Asthma is perhaps one of the most common illnesses in children. It is one of the most common reasons for accessing care at pediatric emergency rooms, urgent care facilities, and pediatric offices. Asthma has a tendency to run in families and is one of the most frequently named conditions when I ask parents if their child has any chronic illnesses. As a pediatrician, I see firsthand how many misconceptions there are when it comes to symptoms, treatment, and the natural history of this disease. As a parent, I was alarmed when a physical education teacher made my child run extra laps to “build up her endurance” when she developed shortness of breath due to her exercise-induced asthma. What is abundantly clear to me is that, despite its pervasiveness, our society is woefully uneducated and misinformed about this disease and, frighteningly enough, what you don’t know about asthma could have dire consequences for your child.
Asthma is a chronic disease of the lungs. Due to a genetic predisposition, the immune system overreacts to various triggers. That overreaction involves a massive release of histamines as part of an inflammatory response in the airways, resulting in spasm of the muscles surrounding the tubes carrying air into and out of the lungs as well as filling of the airways with mucus. The end result is a narrowing of the airways making it difficult for air to get out of the lungs. As the body tries to force air out of the narrowed airways, the characteristic wheezing sound is produced.
This brings us to our first and most common misconception about asthma, that if you can’t hear wheezing, then it must not be an asthma attack. The truth is, most times, the wheezing produced by narrowed airways can only be heard with the help of a stethoscope. Further, in the most severe cases of asthma, no wheezing can be heard at all because the airways are so constricted that no air is able to pass through. More readily identifiable symptoms of asthma include repetitive coughing and shortness of breath in response to triggers like dust or exercise. Additionally, children may complain of chest pain or tightness due to the increased pressure in the chest from trapped air. In very severe attacks, parents may notice the skin around the ribs pulling inward or that the child has difficulty talking in complete sentences.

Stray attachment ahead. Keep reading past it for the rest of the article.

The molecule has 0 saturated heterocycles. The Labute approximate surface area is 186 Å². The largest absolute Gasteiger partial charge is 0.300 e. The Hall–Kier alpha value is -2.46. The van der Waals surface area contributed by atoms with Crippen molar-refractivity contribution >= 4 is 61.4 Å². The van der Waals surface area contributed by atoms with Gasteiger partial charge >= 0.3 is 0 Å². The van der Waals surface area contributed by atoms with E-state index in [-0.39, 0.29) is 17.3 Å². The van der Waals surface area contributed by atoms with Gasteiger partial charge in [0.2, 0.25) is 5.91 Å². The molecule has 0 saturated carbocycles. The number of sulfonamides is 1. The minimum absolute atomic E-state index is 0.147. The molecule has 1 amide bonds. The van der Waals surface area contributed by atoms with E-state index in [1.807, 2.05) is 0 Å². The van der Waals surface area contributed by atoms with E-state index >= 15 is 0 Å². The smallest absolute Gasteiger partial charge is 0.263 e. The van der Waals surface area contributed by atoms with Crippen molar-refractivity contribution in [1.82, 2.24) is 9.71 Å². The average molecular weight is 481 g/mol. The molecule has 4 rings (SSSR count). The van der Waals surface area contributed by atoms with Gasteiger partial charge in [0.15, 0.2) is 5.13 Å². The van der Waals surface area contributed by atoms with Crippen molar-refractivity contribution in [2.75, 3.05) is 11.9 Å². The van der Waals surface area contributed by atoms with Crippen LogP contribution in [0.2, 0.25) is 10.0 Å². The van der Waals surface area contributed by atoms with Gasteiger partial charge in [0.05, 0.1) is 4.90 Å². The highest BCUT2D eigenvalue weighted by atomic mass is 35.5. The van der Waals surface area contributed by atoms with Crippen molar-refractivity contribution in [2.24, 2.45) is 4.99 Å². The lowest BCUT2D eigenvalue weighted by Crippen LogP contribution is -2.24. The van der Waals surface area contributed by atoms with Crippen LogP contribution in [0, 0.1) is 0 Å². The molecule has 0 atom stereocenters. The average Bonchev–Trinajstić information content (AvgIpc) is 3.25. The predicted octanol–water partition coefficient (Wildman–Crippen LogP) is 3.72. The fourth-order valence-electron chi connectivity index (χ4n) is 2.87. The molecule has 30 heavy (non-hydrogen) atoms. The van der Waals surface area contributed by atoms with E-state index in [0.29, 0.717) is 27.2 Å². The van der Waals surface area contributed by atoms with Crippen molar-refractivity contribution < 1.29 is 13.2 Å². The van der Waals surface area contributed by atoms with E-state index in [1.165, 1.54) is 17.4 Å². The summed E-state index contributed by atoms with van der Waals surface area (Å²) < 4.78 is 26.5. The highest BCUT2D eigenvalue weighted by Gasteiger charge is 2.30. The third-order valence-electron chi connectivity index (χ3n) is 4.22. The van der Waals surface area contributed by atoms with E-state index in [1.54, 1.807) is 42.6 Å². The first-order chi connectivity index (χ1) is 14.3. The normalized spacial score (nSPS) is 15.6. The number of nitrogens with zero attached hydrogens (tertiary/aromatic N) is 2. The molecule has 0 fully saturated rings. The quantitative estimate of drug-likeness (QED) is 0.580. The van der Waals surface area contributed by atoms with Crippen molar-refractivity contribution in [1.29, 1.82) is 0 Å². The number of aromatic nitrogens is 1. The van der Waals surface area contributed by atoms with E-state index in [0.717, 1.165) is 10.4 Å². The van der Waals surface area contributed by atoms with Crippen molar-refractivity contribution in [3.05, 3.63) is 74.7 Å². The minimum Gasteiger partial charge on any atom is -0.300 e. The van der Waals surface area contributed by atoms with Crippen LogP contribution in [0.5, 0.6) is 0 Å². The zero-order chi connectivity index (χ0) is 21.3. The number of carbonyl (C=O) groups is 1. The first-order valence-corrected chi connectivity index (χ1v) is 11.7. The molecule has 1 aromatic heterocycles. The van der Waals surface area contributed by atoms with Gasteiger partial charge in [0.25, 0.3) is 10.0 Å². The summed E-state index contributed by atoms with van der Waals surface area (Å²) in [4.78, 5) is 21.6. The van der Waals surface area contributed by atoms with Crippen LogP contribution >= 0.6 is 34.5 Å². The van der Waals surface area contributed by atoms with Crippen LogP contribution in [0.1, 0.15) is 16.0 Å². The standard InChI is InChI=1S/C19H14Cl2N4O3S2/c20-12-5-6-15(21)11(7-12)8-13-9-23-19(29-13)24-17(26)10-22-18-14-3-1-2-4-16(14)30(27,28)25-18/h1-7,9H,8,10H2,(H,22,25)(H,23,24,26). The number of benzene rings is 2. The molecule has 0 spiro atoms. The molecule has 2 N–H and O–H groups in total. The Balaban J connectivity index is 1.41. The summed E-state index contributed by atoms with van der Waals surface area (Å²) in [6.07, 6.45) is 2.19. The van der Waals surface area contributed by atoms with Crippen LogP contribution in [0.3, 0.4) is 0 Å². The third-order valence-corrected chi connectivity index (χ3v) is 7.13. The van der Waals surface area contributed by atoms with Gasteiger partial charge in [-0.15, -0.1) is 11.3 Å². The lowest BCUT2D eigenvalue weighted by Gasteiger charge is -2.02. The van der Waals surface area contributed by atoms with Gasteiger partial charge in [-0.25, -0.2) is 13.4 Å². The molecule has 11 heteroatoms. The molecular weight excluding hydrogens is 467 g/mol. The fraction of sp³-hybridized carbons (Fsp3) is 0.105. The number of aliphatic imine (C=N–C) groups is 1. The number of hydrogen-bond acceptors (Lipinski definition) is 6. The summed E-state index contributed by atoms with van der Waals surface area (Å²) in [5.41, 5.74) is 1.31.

Treatment of asthma is multifaceted. It involves a bronchodilator medicine to relax the muscles in the airway and relieve airway narrowing, antihistamines that help to dry up mucus, and steroids to help control the hyperactive immune system. What asthma management does not involve is nailing your child to a tree, making them drink cod liver oil, or making someone in the throes of an attack run extra laps to build up their endurance. To be clear, mismanaging an asthma attack can result in the death of your child. I state that plainly, not to frighten anyone, but to drive home how important it is to follow the instructions given by your child’s physician on long-term management as well as acute exacerbations.
One of the most frequent problems parents encounter in managing their child’s asthma is what medications to give and when. There are some only to be taken during acute attacks and some to be taken daily to prevent attacks. It’s understandable that parents may become overwhelmed when sent home from the doctor’s office with a bag full of medicine. Your pediatrician should sit with you and explain the purpose of each medicine and when it should be used. They should also demonstrate appropriate use of inhalers and spacer devices. Additionally, all parents should be given a written “asthma action plan” that clearly identifies the symptoms of an attack and what and how much of each medication would be appropriate, based on severity. It should also have emergency contact numbers and instructions in cases of emergency. A copy of this plan should be kept at home, at school, and anywhere your child spends time in someone else’s care.
Preventing asthma attacks is preferable to having to treat them. For many children, this involves the use of a daily controller medicine prescribed by your child’s doctor. However, the mainstay of prevention is identifying and avoiding triggers. Common triggers include dust mites in carpets, curtains, and stuffed animals as well as secondhand smoke. It doesn’t matter if you smoke outside or down the street. If the scent is on your clothes, you are risking triggering your child’s asthma. Strong scents like perfumes and air fresheners can also trigger attacks. Changes in weather in the cooler months, and exercise, can also trigger attacks. Be sure to have a conversation with your child’s pediatrician about what triggers put your child at risk for an asthma attack.
Asthma, while a very common illness, is not a benign one. Uncontrolled, this disease can severely affect one’s quality of life with fatigue and inability to focus, poor sleep, missed school days, missed work days for parents, and frequent trips to hospital. In the most severe cases, asthma can result in death. If your child has been diagnosed with asthma, talk to your pediatrician about what you should be doing to keep them safe. Remember, we’re here to help you raise happy and healthy kids.
• Dr. Tamarra Moss is a pediatrician committed to helping you raise happy and healthy kids. You can find her at Dr. Carlos Thomas & Pediatric Associates in New Providence, Lucayan Medical Center in Grand Bahama, or on Instagram @mykidsdoc242.